I honestly hope that you're not speaking for Nikon when you say that a reject rate of 3% to 5% should be considered normal. That kind of statistic represents quality control that is just awful. Unfortunately, such an abysmally low level of quality control seems to be typical for much of the low-end garbage that is being imported into the USA today.
     
  110. ShunCheung

    ShunCheung Moderator

    I honestly hope that you're not speaking for Nikon when you say that a reject rate of 3% to 5% should be considered normal. That kind of statistic represents quality control that is just awful.​
    Bob, I only speak for myself. Like most members here, I am merely a Nikon camera user, although I have been one for quite a while and am quite happy about Nikon products.
    Sorry to be blunt, and again I only speak for myself, but if you indeed think a consumer DSLR such as the D7000 or even a professional DSLR such as the D4 were some sort of "precision instrument" and should have a six-sigma defect rate, you have absolutely no idea what you are talking about.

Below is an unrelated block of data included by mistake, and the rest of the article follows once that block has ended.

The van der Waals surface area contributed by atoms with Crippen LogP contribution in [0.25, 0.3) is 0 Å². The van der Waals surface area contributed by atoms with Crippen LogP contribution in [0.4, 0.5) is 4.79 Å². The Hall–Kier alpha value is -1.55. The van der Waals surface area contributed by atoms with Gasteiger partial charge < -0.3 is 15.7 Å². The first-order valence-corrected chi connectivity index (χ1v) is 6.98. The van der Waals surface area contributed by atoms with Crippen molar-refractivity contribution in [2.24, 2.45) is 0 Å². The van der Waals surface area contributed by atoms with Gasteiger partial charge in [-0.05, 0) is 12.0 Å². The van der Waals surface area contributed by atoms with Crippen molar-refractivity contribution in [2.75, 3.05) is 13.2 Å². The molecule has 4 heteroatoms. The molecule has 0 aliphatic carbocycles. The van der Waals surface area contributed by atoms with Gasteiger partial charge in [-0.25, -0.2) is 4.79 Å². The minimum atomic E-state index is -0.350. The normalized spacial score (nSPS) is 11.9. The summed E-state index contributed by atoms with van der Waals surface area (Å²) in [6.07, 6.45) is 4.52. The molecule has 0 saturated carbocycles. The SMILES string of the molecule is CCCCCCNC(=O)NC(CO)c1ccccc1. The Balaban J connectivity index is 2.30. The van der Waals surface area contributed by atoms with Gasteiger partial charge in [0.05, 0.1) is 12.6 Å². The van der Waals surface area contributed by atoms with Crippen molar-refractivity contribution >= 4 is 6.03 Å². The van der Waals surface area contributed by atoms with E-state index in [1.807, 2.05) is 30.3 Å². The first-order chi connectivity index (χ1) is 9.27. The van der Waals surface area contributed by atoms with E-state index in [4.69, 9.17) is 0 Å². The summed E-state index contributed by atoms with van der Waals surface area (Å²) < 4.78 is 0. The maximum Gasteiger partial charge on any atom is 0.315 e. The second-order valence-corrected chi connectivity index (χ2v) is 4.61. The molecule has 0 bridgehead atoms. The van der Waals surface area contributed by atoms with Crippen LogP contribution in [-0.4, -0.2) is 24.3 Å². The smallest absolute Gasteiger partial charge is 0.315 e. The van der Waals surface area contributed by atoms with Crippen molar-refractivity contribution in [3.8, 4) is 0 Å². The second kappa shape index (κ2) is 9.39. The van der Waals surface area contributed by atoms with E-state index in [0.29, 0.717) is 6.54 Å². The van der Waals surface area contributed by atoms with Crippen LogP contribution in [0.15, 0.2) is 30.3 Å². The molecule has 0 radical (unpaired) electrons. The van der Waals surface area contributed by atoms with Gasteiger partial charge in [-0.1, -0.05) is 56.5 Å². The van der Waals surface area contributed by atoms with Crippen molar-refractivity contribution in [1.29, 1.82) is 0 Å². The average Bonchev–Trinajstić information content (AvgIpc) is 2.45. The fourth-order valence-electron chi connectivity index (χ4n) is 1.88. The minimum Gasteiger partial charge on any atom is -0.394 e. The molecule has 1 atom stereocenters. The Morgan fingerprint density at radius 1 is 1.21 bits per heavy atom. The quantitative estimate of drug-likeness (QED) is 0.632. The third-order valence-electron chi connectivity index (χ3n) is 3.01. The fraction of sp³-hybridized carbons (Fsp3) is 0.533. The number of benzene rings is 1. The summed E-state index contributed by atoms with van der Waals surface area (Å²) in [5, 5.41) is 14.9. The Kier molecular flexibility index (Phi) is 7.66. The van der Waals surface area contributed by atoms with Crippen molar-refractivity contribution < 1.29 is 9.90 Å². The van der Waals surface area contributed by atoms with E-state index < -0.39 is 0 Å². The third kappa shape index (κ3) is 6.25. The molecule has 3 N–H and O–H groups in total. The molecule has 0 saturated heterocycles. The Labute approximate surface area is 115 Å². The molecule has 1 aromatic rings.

111. I have to agree with Bob I went through 2 D7000's before giving up
    It's nothing to do with limits of phase detection, user settings, camera set-up. Both showed heavy back focus out of the box both bought this month. Nikon's D7000 problems are far from over. AF inconsistent..inaccurate and even AF fine tune can't solve the problems.
     
  112. I recommended testing without lens filter. If filter is bad or fake, it's affect focus a lot.
     
  113. No filters over 10 lenses tested including some pro level glass. All showed strong back focus. Nikon have serious issues here and they are still not resolved. I've entry DSLR's from years ago that smoke the D7k for AF and badly at that.
    How can 2 years later this model still have problems? I've no confidence in Nikon left after this. I can appreciate the frustration of some users with this problem.
     
  114. I have before really bad back focus issue, when using hoya filters, but without filters, focus is perfect. Hoya filters change long distance focus about -9 micro settings (af fine tune settings). And filter focus problem is also old D90. D90 focus also perfect ,when not using filter at all. I hate filters. It's marketing *X&$#**X&$#**X&$#**X&$#*.
     
  115. Just stay away from the cheap ones. I don't know about what they might or might not be doing to focus but they certainly add flare. I stick with B+W multicoated ones.
     
  116. Not sure how we got onto filters. Quick reply yes it does appear to be "that bad" maybe I'm more fussy than most but I could never have fun shooting with a D7k constantly worried if the shot is in focus.
    In many ways a superb camera, but not for AF